Miguel Pena claimed injury to the head, neck, back, shoulders and psyche. The employer disputed injury to his psyche, but not to the other body parts pied. An award found applicant needed future medical care, but did not decide AOE-COE to the psyche.
Later a psychological PQME diagnosed major depression, pain disorder and cognitive disorder that was 100% industrially-based. Future treatment recommendations were made for treatment.
Pena requested authorization for treatment with Dr. Lorant,.a secondary treater for psyche. Defendant responded asking “if there has been an RFA for sessions with Dr. Lorant..”
In response, applicant filed a Declaration of Readiness to Proceed on the issue of treatment for his psyche, as well as a Petition for Penalties under section 5814 and attorney’s fees under section 5814.5.
The issues at trial included injury AOE/COE to the psyche, a penalty for failure to promptly provide or authorize medical care to the psyche and fees under section 5814;5 if a penalty is assessed.
The WCJ found an unreasonable delay in authorizing medical care, and assessed a penalty of 25% of the first visit with Dr. Lorant, and found that applicant’s attorney was entitled to fees under section 5814.5 in an amount to be adjusted between the parties. The F&A did not contain a finding of fact regarding injury AOE/COE to applicant’s psyche. After reconsideration, a WCAB panel agreed with the penalty, and a split panel disagreed with the attorney fee award in the case of Pena v Agua Systems. Commissioner Sweeney wrote a dissenting Opinion.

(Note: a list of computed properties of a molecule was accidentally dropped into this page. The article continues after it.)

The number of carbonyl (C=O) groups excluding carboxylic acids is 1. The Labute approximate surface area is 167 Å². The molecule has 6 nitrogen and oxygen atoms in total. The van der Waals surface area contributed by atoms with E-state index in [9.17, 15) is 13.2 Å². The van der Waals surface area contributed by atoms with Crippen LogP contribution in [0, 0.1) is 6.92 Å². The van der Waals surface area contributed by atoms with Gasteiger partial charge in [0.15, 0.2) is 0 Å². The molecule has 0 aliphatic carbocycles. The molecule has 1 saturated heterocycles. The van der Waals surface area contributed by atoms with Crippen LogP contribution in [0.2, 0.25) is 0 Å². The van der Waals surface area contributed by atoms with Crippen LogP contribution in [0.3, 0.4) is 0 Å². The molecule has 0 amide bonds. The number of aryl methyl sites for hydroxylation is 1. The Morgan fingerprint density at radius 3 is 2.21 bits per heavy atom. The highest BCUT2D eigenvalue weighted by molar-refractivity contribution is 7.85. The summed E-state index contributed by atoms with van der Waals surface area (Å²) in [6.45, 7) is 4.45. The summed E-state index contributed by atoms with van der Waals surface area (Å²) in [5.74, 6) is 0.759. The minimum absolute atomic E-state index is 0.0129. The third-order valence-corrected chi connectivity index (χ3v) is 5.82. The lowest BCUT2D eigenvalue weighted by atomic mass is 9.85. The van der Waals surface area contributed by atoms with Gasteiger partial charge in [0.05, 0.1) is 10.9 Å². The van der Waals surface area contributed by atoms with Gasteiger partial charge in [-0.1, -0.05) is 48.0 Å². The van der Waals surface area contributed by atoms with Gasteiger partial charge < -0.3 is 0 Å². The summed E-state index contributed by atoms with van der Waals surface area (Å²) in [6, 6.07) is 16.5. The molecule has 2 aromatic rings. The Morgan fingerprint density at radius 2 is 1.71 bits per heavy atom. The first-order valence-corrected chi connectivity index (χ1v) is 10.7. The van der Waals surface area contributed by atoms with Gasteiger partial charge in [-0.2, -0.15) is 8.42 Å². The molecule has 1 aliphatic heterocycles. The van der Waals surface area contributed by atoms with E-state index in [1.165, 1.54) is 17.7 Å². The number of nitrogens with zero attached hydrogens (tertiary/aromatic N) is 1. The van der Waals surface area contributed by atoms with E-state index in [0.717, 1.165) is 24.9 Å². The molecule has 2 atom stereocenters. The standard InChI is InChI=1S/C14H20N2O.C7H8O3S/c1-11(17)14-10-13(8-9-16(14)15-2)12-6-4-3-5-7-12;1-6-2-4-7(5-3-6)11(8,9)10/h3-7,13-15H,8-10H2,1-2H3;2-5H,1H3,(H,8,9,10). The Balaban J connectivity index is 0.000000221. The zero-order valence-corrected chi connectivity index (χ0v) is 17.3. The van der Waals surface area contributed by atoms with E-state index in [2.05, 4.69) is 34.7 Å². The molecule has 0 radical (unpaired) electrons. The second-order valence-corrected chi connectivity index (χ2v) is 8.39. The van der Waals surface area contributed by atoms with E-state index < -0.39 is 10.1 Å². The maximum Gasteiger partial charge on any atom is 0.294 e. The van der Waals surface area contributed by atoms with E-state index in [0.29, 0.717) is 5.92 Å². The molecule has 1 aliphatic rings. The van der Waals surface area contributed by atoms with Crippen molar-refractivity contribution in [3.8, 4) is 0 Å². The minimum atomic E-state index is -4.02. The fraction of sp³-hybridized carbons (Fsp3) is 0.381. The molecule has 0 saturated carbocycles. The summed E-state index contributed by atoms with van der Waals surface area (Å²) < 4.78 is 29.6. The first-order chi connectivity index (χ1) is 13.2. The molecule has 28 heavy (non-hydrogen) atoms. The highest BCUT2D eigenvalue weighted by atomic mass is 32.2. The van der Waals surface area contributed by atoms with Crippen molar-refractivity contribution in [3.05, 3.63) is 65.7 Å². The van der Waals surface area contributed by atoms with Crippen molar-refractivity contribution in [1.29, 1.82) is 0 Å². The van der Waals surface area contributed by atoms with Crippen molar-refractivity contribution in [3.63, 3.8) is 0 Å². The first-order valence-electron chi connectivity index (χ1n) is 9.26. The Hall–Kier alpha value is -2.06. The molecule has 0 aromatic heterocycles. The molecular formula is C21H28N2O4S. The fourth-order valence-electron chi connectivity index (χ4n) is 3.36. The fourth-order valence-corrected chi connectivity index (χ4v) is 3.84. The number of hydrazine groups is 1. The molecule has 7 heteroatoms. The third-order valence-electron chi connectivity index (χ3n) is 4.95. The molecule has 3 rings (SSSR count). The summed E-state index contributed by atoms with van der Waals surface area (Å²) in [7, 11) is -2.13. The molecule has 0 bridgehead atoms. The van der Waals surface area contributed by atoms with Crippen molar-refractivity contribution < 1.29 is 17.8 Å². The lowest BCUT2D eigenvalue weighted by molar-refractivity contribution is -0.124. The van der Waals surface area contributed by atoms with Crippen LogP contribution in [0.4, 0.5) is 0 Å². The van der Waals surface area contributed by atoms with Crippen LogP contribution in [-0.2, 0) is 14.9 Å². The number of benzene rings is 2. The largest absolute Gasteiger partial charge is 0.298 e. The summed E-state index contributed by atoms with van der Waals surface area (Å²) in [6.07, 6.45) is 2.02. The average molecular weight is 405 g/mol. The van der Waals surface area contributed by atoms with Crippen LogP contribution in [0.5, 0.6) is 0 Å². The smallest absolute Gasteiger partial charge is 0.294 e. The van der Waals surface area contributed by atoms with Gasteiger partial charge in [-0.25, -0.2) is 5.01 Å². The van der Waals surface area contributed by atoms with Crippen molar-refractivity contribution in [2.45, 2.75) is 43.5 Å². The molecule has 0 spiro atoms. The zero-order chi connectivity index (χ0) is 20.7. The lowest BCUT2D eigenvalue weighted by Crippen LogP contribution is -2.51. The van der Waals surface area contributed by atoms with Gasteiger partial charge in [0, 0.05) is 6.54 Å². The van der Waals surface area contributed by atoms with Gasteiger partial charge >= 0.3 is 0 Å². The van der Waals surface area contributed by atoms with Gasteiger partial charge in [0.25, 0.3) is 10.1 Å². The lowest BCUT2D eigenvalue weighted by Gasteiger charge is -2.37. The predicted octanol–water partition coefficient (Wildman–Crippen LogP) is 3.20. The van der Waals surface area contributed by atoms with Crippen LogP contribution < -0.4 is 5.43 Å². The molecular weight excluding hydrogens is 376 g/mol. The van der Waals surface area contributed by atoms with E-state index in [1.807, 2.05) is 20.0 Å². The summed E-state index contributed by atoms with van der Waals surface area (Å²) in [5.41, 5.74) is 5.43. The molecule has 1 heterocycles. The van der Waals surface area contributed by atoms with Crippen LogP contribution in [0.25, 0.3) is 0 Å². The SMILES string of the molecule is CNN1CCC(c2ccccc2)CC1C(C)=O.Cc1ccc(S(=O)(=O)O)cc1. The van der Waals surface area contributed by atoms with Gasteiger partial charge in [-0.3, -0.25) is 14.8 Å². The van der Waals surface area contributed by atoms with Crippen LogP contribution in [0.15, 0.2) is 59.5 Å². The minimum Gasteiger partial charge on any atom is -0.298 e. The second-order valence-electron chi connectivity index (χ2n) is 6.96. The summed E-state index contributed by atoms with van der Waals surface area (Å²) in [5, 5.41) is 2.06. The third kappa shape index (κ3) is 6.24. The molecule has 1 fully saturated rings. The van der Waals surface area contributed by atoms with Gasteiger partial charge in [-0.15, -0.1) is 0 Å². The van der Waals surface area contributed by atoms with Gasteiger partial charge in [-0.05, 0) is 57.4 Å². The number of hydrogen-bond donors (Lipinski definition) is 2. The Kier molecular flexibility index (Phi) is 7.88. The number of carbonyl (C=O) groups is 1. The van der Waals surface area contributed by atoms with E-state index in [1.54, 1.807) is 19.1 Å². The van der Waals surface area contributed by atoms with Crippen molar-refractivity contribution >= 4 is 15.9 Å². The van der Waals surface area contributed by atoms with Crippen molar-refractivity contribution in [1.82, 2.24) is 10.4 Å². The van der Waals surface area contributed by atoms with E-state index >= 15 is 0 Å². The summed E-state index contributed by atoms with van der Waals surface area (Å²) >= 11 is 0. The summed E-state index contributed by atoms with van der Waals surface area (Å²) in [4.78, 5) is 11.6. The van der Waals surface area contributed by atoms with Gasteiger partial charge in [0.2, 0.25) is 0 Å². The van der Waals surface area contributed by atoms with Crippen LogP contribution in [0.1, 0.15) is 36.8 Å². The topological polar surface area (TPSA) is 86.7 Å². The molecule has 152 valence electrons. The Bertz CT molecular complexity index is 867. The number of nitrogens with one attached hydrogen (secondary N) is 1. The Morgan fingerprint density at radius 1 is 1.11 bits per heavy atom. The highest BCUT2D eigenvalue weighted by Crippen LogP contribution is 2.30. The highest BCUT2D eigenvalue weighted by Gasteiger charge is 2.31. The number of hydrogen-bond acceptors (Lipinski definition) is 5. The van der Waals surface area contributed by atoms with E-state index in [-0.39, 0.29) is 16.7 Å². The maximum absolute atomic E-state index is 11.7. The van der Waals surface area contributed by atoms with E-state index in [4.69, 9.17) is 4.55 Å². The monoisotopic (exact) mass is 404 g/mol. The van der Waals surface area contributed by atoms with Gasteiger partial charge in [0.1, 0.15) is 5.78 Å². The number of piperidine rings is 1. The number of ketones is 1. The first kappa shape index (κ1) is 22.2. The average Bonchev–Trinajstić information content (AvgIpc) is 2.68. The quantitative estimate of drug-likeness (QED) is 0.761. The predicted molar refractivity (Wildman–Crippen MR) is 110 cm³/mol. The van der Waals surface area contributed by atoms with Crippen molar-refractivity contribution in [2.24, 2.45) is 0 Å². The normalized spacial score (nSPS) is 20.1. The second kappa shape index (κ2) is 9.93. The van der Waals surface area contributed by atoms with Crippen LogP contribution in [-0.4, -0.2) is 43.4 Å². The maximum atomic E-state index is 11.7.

Applicant’s psychiatric condition was found to be industrially caused by the PQME and treatment was recommended. The record does not reflect that defendant raised any issues with the PQME conclusions or attempted to conduct discovery to challenge those conclusions prior to or during the trial.
The record therefore does not support genuine doubt by defendant from a medical or legal standpoint for liability for benefits in relation to applicant’s psychiatric condition. Once applicant requested treatment for his psychiatric condition per his July 6, 2018 request, defendant was obligated to provide it.
Defendant fails to cite any authority for its contention that the mere selection of a physician to provide medical treatment itself constitutes a RF A for a “specific course of proposed medical treatment” subject to UR. There is no specific course of treatment being proposed by applicant’s selection of Dr. Lorant as a secondary treater; this is simply a request for an opportunity to be seen by a psychiatrist who can then report to applicant’s primary treating physician (PTP) on what treatment, if any, is necessary to cure or relieve from the effects of applicant’s psychiatric condition.
But fees under 5814.5 are only permissible where applicant has incurred fees in specifically enforcing a prior award. That did not occur here. There was no prior award for treatment to applicant’s psyche at the time of the trial.
In other words, the second trial was not conducted to enforce a prior award so there can be no award for attorney’s fees under section 5814.5.